Although it was released in 1987, the play “Power” by Eduardo “Tato” Pavlovsky takes the stage every Saturday at the Cultural Center for Cooperation to challenge his audience about the complicit silence of society during the dictatorship and to focus on the appropriation of children during that period of Argentine history.
The person in charge of putting the body of the only character on a bare stage made up of only two chairs is Jorge Lorenzo, a theater and television actor that most Argentines associate with “capece”a violent and perverse policeman, whom he personified in the saga of the series “The Fringe”produced by Sebastian Ortega.
“It is an intimate work that speaks of the complicit silence of the monstrous dictatorship”, synthesizes Lorenzo when justifying the validity of the text. Then he explains that the production in which he stars premiered in 2013 directed by Christian Forteza and had the blessing of the author, who saw one of his first performances: “I just saw the character on stage just as I imagined him”, I Pavlovsky said that day. And later he assured in an interview that they made him think it was the best version”.
In any case, Lorenzo clarifies that the work was not on the bill permanently during these nine years. Three or four performances a year, on tours of the provinces or the Buenos Aires parties, or in tributes to Pavlovsky and two more extensive cycles in the Cultural Center of Cooperation where it is presented this Saturday at 9:00 p.m. and from the next at 7:00 p.m., throughout October.
From the passage of “Potestad” through the provinces, which he hopes to repeat, the actor who was once described by Gerardo Romano, his partner in “El Marginal”, as having “great face” due to the expressiveness of his features, remember the functions in Neuquén and also in Cipolletti. “In this last city a lady approached me at the end of the play. She hugged me and thanked me. She was looking at me with eyes full of tears.”
There are also tears and sustained applause every Saturday at the Cultural Center for Cooperation, after the interpreter dedicates the work to the more than 130 grandchildren recovered by the Grandmothers of Plaza de Mayo and the 200 who are still missing.
“The search for Grandmothers gives validity to the work– Lorenzo analyzes – but also that it is evident that in recent times, in Argentina and throughout Latin America there is a growing fascism. Only now it’s disguised as something else. Unfortunately, on the continent we were accustomed to dictatorships. Now there is a different right, which is supported by business sectors and creates a climate of great uncertainty. I think the work is going that way.”
“The most dangerous thing about my character is that he is not totally perverse, he can also be tender in his relationship with his daughter,” describes the protagonist and insists that her work talks about the appropriation of children but also about the silence of societyof the mandate not to ask or question anything.
At the time of composing this character so linked to the dictatorship, the actor who grew up in Floresta, near the clandestine center El Olimpo, remembers the traditional phrase that assured “Something must have been done”, when there was news of some disappeared acquaintance or the recommendation that they made him at home not to get together with a colleague who was active and distributed pamphlets, now disappeared. “There was a complicit silence that many times is transferred to times of democracy”, he argues.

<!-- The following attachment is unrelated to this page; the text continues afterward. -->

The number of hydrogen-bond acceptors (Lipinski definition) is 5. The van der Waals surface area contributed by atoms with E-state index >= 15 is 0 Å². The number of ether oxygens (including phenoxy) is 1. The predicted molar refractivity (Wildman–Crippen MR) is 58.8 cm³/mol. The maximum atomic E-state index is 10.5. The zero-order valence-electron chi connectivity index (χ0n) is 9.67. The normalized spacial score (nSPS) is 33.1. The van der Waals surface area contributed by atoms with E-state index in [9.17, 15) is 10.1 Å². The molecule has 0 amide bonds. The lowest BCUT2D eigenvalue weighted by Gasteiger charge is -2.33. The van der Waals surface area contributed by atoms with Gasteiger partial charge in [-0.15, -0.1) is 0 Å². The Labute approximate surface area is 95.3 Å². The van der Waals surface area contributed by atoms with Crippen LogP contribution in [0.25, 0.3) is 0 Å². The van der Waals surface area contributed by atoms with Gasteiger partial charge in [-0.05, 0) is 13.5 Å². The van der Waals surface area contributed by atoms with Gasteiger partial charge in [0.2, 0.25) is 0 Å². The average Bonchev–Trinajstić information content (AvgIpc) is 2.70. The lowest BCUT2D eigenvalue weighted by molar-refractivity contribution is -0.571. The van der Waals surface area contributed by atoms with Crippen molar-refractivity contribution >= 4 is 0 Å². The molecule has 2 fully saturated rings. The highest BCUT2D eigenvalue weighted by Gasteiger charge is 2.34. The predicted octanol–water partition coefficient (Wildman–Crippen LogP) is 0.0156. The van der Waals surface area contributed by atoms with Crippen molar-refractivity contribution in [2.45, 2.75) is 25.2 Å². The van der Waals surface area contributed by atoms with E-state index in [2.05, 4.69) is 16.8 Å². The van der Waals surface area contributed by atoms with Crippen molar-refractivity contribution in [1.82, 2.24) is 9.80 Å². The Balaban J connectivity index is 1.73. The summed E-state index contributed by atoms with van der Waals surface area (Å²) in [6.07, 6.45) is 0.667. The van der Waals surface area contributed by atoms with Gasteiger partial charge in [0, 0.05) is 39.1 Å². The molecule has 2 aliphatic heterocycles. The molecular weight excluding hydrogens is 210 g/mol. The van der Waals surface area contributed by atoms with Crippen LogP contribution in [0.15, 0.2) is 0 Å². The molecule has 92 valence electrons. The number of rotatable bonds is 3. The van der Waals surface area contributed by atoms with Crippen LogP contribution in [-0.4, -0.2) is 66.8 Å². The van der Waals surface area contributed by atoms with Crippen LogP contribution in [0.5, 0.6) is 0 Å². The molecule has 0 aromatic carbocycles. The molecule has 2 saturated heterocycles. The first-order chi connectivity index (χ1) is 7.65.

From those same years, Lorenzo remembers his time at the School of Dramatic Arts in the early 1980s. “I studied at night and Every day when we entered, at the door, they felt us for weapons, as if we were going to take her to study theater”, she is astonished and points out that this evocation arose when she spoke with Sebastián Ortega after winning the role of prison guard Capece in “El Marginal”. “He asked me to take into account how I felt with that arrogance of the police at the school gate. They enjoyed generating fear. Even in a scene from the third season of the series, after breaking up the entire village, my character confesses to Abel Ayala’s character that he enjoyed when the ranches made shit for them”.
To complete the series of evil characters, from January the actor will be on the daily screen of El Trece with another controversial character. He will be in the second part of “Argentina, land of love and revenge”, in which he plays an assistant to the appropriating doctor composed by Federico D’Elia, dedicated to “dirty work”. His work in the daily Polka strip led him to be surprised by the vertigo with which he had to develop his role, in a way opposite to that of “El Marginal” and even to the ceremony that he represents every night in the theater.
“I have no problem. For me I can play bad all my life since I have fun. It is attractive to play opposites. I am a quiet guy, very friendly. Nothing to do with my characters”, confesses the man who was distressed after a casting because Alberto Migré observed his incipient baldness and pointed out that he had a very good voice and acted very well, but in the novels there were no bald gallants.
But it is on stage where Lorenzo feels in his element. For this reason, in collaboration with Forteza, it has presented other works by Pavlovsky himself such as “Red Red Balloons”, and “Slow Motion” and “The Walls”, by Griselda Gambaro.
These days, before getting into the skin of the dark and ambivalent father of “Power”, he acts in a play that he himself wrote: the sainete “Del barrio la mondiola”about a municipal employee who dreams of being a tango singer.
“That is a party. People go out singing”, he describes about the experience every Saturday at 5:00 p.m. at the Caras y Caretas Cultural Center.